• Google Play will stop serving apps without 64-bit versions on 64-bit capable devices, meaning they will no longer be available in the Play Store on those devices.
  • This will include games built with Unity 5.6 or older.

The requirement does not apply to:

  • APKs or app bundles explicitly targeting Wear OS or Android TV, which are form factors that do not currently support 64-bit code.
  • APKs or app bundles that are not distributed to devices running Android 9 Pie or later.

We are not making changes to our policy on 32-bit support. Play will continue to deliver apps to 32-bit devices. This requirement means that apps with 32-bit native code will need to have an additional 64-bit version as well.

Preparing for the 64-bit requirement

We anticipate that for most developers, the move to 64-bit should be straightforward. Many apps are written entirely in non-native code (e.g. the Java programming language or Kotlin) and do not need code changes.

All developers: Here is an overview of the steps you will need to take in order to become 64-bit compliant. For a more detailed outline of this process refer to our in-depth documentation.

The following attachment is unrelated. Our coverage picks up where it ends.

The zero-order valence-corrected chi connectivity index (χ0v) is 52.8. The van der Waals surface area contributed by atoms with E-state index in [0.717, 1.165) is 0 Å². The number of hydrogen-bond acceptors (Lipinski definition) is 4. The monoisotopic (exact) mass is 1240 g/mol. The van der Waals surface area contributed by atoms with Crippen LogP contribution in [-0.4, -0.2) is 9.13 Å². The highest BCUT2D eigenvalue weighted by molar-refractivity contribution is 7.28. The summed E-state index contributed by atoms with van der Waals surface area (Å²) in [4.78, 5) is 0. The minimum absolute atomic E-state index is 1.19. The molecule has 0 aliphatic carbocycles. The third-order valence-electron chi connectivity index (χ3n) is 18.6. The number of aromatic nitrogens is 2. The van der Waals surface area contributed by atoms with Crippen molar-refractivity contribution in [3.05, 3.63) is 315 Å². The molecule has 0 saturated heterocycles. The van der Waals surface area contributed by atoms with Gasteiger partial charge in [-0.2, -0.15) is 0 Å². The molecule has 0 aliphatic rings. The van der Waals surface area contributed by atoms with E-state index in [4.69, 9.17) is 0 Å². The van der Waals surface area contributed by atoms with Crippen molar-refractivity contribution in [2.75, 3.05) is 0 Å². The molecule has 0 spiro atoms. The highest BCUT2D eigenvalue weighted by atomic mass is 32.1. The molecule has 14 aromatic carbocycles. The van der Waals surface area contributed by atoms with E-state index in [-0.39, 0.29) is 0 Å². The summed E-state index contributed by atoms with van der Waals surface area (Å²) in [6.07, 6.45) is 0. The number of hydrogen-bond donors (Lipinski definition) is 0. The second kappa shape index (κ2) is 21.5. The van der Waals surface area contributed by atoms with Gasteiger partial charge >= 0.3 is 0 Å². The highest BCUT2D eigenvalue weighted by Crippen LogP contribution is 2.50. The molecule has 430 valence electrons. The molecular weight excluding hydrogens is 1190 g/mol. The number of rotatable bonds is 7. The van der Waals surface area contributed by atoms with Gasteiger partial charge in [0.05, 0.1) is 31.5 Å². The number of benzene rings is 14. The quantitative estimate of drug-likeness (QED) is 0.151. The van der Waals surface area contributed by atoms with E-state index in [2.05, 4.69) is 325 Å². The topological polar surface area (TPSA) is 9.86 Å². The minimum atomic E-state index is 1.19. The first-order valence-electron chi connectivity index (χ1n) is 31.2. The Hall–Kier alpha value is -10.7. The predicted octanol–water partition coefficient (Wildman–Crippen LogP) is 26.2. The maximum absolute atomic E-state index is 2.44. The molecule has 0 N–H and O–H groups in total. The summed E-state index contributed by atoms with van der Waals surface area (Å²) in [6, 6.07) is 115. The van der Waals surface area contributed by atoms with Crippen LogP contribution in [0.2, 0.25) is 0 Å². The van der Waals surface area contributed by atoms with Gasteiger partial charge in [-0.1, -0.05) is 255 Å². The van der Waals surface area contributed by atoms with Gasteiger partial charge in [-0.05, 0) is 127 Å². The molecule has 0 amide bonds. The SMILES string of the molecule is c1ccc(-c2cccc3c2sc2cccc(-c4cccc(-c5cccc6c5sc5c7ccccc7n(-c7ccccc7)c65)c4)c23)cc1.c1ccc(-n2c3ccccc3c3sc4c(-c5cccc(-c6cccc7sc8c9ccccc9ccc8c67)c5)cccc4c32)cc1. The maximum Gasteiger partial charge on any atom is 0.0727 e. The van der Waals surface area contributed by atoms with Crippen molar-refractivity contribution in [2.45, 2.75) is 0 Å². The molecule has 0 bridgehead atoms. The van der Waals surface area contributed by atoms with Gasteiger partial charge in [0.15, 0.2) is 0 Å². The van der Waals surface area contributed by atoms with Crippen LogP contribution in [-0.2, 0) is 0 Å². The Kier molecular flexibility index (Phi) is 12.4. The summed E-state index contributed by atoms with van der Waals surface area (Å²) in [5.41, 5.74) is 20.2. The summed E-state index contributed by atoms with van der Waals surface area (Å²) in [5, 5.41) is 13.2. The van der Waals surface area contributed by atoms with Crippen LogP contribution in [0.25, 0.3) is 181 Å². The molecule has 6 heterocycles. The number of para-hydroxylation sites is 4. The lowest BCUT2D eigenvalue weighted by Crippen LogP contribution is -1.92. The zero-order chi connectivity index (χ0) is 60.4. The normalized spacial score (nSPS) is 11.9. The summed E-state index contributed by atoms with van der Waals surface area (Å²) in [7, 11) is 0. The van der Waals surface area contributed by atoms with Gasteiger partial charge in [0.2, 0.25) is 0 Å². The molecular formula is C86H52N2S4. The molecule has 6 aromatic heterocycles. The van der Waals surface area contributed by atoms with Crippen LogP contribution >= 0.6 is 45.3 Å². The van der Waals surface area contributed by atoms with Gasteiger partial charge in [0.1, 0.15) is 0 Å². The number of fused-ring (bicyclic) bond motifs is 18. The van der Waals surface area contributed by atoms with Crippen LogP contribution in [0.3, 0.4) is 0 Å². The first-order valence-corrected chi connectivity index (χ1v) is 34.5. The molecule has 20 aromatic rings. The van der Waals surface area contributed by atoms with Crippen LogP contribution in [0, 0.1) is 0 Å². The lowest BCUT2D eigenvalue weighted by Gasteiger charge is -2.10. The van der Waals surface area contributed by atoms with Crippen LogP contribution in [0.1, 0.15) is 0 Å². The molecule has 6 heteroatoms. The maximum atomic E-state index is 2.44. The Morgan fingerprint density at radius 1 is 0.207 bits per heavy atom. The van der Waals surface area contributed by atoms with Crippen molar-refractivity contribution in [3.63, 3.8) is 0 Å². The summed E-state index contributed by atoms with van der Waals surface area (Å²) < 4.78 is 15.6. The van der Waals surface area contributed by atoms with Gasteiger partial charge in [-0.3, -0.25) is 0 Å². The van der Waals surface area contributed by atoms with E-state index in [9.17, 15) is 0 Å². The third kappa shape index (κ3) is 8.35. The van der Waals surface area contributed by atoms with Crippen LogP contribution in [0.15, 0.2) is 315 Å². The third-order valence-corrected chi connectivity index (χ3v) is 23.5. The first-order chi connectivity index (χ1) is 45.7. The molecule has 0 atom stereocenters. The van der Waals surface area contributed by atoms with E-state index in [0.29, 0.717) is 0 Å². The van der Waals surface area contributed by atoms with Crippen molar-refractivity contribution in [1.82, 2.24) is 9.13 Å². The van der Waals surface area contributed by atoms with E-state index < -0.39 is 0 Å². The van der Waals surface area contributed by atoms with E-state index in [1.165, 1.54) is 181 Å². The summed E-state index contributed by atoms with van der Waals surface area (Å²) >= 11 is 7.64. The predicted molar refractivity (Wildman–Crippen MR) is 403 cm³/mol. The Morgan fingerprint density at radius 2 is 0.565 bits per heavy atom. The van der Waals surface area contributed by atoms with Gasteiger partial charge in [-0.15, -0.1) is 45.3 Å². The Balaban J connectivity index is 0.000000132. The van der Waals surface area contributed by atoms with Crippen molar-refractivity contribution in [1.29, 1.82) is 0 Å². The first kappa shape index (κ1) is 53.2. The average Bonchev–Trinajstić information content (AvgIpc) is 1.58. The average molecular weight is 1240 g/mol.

Inspect your APK or app bundle for native code. You can check for .so files using APK Analyzer. Identify whether they are built from your own code or are imported by an SDK or library that you are using. If you do not have any .so files in your APK, you are already 64-bit compliant.

Enable 64-bit architectures and rebuild native code (.so files) imported by your own code. See the documentation for more details.

  • Upgrade any SDKs and libraries to 64-bit compliant versions, if needed. Reach out to the SDK or library owner if one is not available. We’re working with top library owners on their 64-bit compatibility.
  • Test for issues locally once you’ve rebuilt your app.
  • Rollout to your testers using testing tracks for thorough testing.